The Fundamental Theorem of Poker

This example may also seem too obvious for serious discussion, but it is a general statement of some fairly sophisticated plays. Let's say in no-limit hold 'em you hold the

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and your opponent holds an offsuit

The flop comes:

You check, your opponent bets, and you call. Now the ace of diamonds comes on fourth street, and you bet, trying to represent aces. If your opponent knew what you had, his correct play would be to raise you so much it would cost too much to draw to a flush or a straight on the last card, and you would have to fold. Therefore, if your opponent only calls, you have gained. You have gamed not just because you are getting a relatively cheap final card but because your opponent did not make the correct play. Obviously if your opponent folds, you have gained tremendously since he has thrown away the best hand.

Example 2

Suppose there is $80 in the pot, and you have two pair. You are playing draw poker, and you bet $10, which we will assume is all you can bet. Your single opponent has a four-flush — that is, four cards to a flush. The question is — are you rooting for him to call or fold? Naturally you want him to do what is most profitable for you. The Fundamental Theorem of Poker states that what is most profitable for you is for your opponent to make the incorrect play based on complete information about both hands. Since your opponent is getting 9-to-l odds (his $10 call might win him $90) and is only about a 5-to-l underdog to make a flush, it is correct for him to call because a call has positive expectation. Since it is correct for him to call, following the Fundamental Theorem, you are therefore rooting for him to fold.

This sort of situation comes up frequently. You have the best hand, but your opponent is getting odds good enough to make it correct to call if he knew what you had. Therefore, you want your opponent to fold. By the same token, it is correct for you to chase when you are getting sufficient pot odds. If you don't chase, you are costing yourself money and, therefore, making money for your opponent.

Example 3

Since it is correct for your opponent to call when he is getting sufficient pot odds, you can sometimes make an opponent fold incorrectly by showing more strength than you actually have on an early betting round. Suppose in seven-card stud you bet with:

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The Fundamental Theorem of Poker 21 An opponent calls with:

You are fairly sure he has kings. You now proceed to make a pair of 6s on board, and you bet. Your opponent will almost certainly fold a pair of kings since he is afraid you have made aces up.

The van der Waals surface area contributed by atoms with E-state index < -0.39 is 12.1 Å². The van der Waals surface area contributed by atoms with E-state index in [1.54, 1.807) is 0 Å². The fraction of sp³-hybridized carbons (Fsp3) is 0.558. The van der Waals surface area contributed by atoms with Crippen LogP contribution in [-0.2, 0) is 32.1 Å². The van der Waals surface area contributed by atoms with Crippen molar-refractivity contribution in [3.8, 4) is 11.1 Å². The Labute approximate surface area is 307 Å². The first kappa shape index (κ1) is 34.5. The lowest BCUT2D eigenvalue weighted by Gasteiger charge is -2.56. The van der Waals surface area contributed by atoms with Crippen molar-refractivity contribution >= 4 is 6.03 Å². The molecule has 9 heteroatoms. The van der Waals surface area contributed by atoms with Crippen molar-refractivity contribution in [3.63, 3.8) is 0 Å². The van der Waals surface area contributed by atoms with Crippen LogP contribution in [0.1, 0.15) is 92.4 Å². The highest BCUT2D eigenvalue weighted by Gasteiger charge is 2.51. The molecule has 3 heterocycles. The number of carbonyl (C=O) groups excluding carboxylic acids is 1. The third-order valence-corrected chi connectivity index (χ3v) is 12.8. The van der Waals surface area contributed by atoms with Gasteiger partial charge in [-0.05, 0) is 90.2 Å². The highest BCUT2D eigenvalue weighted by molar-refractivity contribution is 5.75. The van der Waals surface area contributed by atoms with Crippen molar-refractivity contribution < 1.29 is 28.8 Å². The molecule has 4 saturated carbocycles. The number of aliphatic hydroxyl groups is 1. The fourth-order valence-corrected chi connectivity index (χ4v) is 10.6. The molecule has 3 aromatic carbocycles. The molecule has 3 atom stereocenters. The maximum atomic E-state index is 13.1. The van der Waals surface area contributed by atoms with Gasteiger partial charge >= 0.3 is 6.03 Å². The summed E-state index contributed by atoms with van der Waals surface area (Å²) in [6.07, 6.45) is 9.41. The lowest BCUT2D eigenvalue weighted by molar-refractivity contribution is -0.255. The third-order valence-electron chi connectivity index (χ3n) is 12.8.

Some people might say, "Well, wait a second. Why don't I want my opponent to call as long as his pair of kings is worse than my two small pair?" The answer is that if there are cards to come and your opponent is getting proper odds, you do better to win the pot right there. A pair of kings versus two smaller pair needs very short odds to justify a call. Since your opponent would have been correct to call, you gain when you make him fold.

Example 4

In razz, a seven-card stud lowball game in which the lowest hand wins, we can see another example of showing more strength than you have to make an opponent fold incorrectly. Let's say your opponent has

The Fundamental Theorem of Poker 23

The Fundamental Theorem of Poker 23

If you think your opponent has a four-card 8 — and you have a pair and only a four-card 8-7 — it is important to bet, even though you know you will be called. The bet gains you some extra equity, should you happen to catch a little card on sixth street, giving you an 8-7 low. If your opponent catches a big card or a pair, still having a draw to a better 8 than yours, he will fold, since your previous bet indicated you had an 8 made already. The little card you've now caught suggests you have made a 7 low, which makes your opponent think he is drawing dead — that is, drawing with no chance of winning.

Notice that once again you want your opponent to fold even though you have the best hand. You have an 8,7 low and are drawing to a 7, while all your opponent has is a draw to a better 8. However, you gain by his folding because, had he known you had only an 8,7, he would be getting proper odds to call in the hope of drawing out on you. By not calling he made a mistake, and you have gained. (You gain even more when that sixth street card makes you two pair, and your opponent folds the best hand.)

Example 5

Just as you are rooting for an opponent to fold when he is getting sufficient pot odds, you are rooting for him to call when he is getting insufficient pot odds. Thus, it is frequently correct to play a strong hand weakly on an early round — the converse of your plays in the previous two examples — so that your opponent will make a bad call when you do improve. Look at the following two hands from seven-card razz:

showing, and you have something like

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